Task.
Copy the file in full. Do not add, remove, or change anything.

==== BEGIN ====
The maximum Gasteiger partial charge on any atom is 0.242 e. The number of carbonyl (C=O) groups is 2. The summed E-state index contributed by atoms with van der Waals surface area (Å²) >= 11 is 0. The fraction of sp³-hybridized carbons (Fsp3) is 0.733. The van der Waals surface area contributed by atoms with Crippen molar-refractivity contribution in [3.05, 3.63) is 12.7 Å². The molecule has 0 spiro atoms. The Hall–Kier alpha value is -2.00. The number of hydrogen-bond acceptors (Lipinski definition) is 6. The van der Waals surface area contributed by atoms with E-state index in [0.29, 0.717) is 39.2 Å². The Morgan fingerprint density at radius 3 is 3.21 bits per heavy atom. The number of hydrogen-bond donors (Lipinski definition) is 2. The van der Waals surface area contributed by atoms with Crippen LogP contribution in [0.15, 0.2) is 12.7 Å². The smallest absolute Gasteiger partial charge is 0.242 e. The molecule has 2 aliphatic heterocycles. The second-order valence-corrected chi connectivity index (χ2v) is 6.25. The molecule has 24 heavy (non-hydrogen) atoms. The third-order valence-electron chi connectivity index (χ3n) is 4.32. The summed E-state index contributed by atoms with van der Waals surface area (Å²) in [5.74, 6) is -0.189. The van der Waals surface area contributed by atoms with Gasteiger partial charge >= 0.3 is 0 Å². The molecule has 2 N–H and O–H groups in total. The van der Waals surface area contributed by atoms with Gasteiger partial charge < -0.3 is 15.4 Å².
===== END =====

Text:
The maximum Gasteiger partial charge on any atom is 0.242 e. The number of carbonyl (C=O) groups is 2. The summed E-state index contributed by atoms with van der Waals surface area (Å²) >= 11 is 0. The fraction of sp³-hybridized carbons (Fsp3) is 0.733. The van der Waals surface area contributed by atoms with Crippen molar-refractivity contribution in [3.05, 3.63) is 12.7 Å². The molecule has 0 spiro atoms. The Hall–Kier alpha value is -2.00. The number of hydrogen-bond acceptors (Lipinski definition) is 6. The van der Waals surface area contributed by atoms with E-state index in [0.29, 0.717) is 39.2 Å². The Morgan fingerprint density at radius 3 is 3.21 bits per heavy atom. The number of hydrogen-bond donors (Lipinski definition) is 2. The van der Waals surface area contributed by atoms with Crippen LogP contribution in [0.15, 0.2) is 12.7 Å². The smallest absolute Gasteiger partial charge is 0.242 e. The molecule has 2 aliphatic heterocycles. The second-order valence-corrected chi connectivity index (χ2v) is 6.25. The molecule has 24 heavy (non-hydrogen) atoms. The third-order valence-electron chi connectivity index (χ3n) is 4.32. The summed E-state index contributed by atoms with van der Waals surface area (Å²) in [5.74, 6) is -0.189. The van der Waals surface area contributed by atoms with Gasteiger partial charge >= 0.3 is 0 Å². The molecule has 2 N–H and O–H groups in total. The van der Waals surface area contributed by atoms with Gasteiger partial charge < -0.3 is 15.4 Å².